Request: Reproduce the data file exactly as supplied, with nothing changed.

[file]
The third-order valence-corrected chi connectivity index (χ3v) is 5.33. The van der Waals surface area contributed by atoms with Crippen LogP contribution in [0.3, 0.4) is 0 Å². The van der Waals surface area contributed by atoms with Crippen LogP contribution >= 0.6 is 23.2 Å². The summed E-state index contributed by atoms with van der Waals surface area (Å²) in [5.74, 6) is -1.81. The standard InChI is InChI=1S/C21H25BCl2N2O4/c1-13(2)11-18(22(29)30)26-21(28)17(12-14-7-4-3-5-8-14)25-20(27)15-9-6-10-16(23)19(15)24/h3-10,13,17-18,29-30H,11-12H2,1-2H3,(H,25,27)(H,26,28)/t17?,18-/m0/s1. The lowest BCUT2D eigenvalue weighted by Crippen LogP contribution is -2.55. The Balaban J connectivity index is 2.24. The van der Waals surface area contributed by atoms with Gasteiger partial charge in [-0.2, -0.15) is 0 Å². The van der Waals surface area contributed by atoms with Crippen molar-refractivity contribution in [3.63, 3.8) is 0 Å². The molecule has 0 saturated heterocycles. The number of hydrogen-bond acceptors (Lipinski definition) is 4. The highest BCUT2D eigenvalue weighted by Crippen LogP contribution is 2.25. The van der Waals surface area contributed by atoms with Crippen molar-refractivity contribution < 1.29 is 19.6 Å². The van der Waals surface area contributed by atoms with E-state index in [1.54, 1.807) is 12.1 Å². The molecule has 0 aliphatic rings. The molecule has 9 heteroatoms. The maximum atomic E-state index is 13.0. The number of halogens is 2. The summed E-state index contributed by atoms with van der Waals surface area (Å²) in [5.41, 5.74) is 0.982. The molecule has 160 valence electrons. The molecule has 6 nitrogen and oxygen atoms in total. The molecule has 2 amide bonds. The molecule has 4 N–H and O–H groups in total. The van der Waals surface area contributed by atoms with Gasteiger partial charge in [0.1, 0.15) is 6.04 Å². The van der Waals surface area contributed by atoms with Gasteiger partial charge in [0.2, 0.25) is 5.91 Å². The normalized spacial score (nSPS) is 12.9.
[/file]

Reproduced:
The third-order valence-corrected chi connectivity index (χ3v) is 5.33. The van der Waals surface area contributed by atoms with Crippen LogP contribution in [0.3, 0.4) is 0 Å². The van der Waals surface area contributed by atoms with Crippen LogP contribution >= 0.6 is 23.2 Å². The summed E-state index contributed by atoms with van der Waals surface area (Å²) in [5.74, 6) is -1.81. The standard InChI is InChI=1S/C21H25BCl2N2O4/c1-13(2)11-18(22(29)30)26-21(28)17(12-14-7-4-3-5-8-14)25-20(27)15-9-6-10-16(23)19(15)24/h3-10,13,17-18,29-30H,11-12H2,1-2H3,(H,25,27)(H,26,28)/t17?,18-/m0/s1. The lowest BCUT2D eigenvalue weighted by Crippen LogP contribution is -2.55. The Balaban J connectivity index is 2.24. The van der Waals surface area contributed by atoms with Gasteiger partial charge in [-0.2, -0.15) is 0 Å². The van der Waals surface area contributed by atoms with Crippen molar-refractivity contribution in [3.63, 3.8) is 0 Å². The molecule has 0 saturated heterocycles. The number of hydrogen-bond acceptors (Lipinski definition) is 4. The highest BCUT2D eigenvalue weighted by Crippen LogP contribution is 2.25. The van der Waals surface area contributed by atoms with Crippen molar-refractivity contribution < 1.29 is 19.6 Å². The van der Waals surface area contributed by atoms with E-state index in [1.54, 1.807) is 12.1 Å². The molecule has 0 aliphatic rings. The molecule has 9 heteroatoms. The maximum atomic E-state index is 13.0. The number of halogens is 2. The summed E-state index contributed by atoms with van der Waals surface area (Å²) in [5.41, 5.74) is 0.982. The molecule has 160 valence electrons. The molecule has 6 nitrogen and oxygen atoms in total. The molecule has 2 amide bonds. The molecule has 4 N–H and O–H groups in total. The van der Waals surface area contributed by atoms with Gasteiger partial charge in [0.1, 0.15) is 6.04 Å². The van der Waals surface area contributed by atoms with Gasteiger partial charge in [0.2, 0.25) is 5.91 Å². The normalized spacial score (nSPS) is 12.9.